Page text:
No food for lazy man…

Well, that's only if you're doing the right work. Many times in Nigeria, hard work does not exempt you from hunger. 

Unfortunately, being a person in Nigeria means that you're working to actively prevent poverty, but even the work can't save you. This trend explains why the working poverty rate is as high as 40% in low-income countries. In Africa, 55% of the poor are employed. This means they're in working poverty, and we discussed this in detail in a previous article. On the other hand, fewer non-poor people are employed. 

In-work poverty or working poverty is when the people with jobs are still unable to afford the necessities for living, such as feeding, shelter and more. 


Key takeaways:

  • Nigeria is currently suffering from in-work poverty caused by the quality of jobs available and the quality of job seekers in the country. 

  • Therefore steps to correcting in-work poverty involves directly resolving the issue of the quality of jobs by providing incentives for companies that have the capacity to create high growth jobs.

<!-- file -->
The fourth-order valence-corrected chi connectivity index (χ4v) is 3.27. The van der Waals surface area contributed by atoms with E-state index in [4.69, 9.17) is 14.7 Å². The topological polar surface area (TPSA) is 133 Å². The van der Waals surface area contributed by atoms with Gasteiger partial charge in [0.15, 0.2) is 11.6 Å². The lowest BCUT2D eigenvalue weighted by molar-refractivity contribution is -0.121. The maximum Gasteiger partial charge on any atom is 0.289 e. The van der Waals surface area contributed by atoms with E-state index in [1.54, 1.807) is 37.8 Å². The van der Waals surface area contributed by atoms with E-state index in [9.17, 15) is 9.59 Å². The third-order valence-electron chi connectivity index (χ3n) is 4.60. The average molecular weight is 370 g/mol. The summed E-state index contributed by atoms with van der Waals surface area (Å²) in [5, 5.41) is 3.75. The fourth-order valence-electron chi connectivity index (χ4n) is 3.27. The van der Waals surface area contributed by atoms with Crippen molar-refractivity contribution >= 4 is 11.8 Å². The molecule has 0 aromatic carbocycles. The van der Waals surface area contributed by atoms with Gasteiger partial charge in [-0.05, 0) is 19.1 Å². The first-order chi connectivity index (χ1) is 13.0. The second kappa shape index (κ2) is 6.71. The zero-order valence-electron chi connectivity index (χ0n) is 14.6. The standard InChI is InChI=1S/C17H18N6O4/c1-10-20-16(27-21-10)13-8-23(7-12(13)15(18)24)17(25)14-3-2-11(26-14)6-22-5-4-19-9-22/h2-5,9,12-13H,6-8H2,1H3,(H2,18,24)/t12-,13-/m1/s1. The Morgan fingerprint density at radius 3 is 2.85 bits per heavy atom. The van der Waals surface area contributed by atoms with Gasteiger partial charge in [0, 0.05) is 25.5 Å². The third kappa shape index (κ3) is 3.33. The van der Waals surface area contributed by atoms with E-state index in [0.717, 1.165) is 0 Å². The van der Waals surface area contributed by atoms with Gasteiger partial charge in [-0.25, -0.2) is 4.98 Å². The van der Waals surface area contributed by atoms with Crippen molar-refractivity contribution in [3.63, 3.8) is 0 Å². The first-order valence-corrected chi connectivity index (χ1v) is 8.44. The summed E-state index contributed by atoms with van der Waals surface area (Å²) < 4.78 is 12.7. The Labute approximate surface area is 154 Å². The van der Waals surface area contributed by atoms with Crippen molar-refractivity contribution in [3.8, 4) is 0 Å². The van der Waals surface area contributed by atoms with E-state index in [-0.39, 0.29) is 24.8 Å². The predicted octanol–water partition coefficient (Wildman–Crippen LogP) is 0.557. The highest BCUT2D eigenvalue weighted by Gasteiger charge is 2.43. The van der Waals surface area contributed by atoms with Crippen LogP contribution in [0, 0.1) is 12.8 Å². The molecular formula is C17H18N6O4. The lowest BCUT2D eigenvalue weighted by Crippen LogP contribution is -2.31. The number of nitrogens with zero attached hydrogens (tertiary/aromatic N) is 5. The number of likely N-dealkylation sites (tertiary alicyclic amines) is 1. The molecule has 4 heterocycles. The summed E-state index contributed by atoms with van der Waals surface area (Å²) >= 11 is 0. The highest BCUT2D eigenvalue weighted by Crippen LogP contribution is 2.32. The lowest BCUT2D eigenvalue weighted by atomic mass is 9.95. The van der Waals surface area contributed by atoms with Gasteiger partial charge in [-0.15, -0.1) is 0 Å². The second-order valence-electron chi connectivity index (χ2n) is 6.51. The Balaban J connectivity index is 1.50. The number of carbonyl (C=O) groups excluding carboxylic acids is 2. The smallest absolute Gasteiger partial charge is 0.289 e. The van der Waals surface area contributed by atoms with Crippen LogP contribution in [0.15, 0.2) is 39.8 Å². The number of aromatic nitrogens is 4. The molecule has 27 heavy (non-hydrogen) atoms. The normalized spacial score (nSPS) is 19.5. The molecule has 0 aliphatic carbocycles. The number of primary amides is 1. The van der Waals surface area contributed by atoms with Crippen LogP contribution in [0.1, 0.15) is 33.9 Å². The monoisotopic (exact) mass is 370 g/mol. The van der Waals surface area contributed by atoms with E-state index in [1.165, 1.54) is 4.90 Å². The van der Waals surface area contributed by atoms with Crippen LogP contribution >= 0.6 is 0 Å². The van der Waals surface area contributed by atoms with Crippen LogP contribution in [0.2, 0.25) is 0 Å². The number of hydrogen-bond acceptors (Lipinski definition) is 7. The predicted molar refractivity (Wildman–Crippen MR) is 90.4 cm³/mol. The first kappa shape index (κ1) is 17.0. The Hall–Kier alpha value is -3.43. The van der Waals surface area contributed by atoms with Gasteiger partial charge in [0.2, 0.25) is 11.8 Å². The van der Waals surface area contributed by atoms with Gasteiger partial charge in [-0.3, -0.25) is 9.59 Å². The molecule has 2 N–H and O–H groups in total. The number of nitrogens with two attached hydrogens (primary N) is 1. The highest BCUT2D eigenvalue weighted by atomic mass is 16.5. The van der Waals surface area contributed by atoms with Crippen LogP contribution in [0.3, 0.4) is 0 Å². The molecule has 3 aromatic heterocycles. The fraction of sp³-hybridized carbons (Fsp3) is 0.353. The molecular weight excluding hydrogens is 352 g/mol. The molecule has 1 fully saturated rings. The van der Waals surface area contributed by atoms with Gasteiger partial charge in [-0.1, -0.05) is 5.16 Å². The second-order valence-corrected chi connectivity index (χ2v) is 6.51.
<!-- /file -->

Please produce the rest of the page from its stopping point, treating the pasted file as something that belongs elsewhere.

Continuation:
• Simultaneously, the government would have to provide unemployment benefits for workers, while empowering them with the skills required to take on high growth jobs with long term career prospects.


Many people remain in poverty even while working because of the kinds of jobs they are engaged in. There are many reasons why in-work poverty exists in different countries, but we identified some of those peculiar to Nigeria in our previous article. The first and most obvious reason is that many jobs don't pay well. Other causes are the poor distribution of well-paying jobs across the country, the volatility of farming and non-farm household jobs, the poor structure of in-wage jobs in poorer states, and the lack of skills to acquire well-paying jobs. 

We can break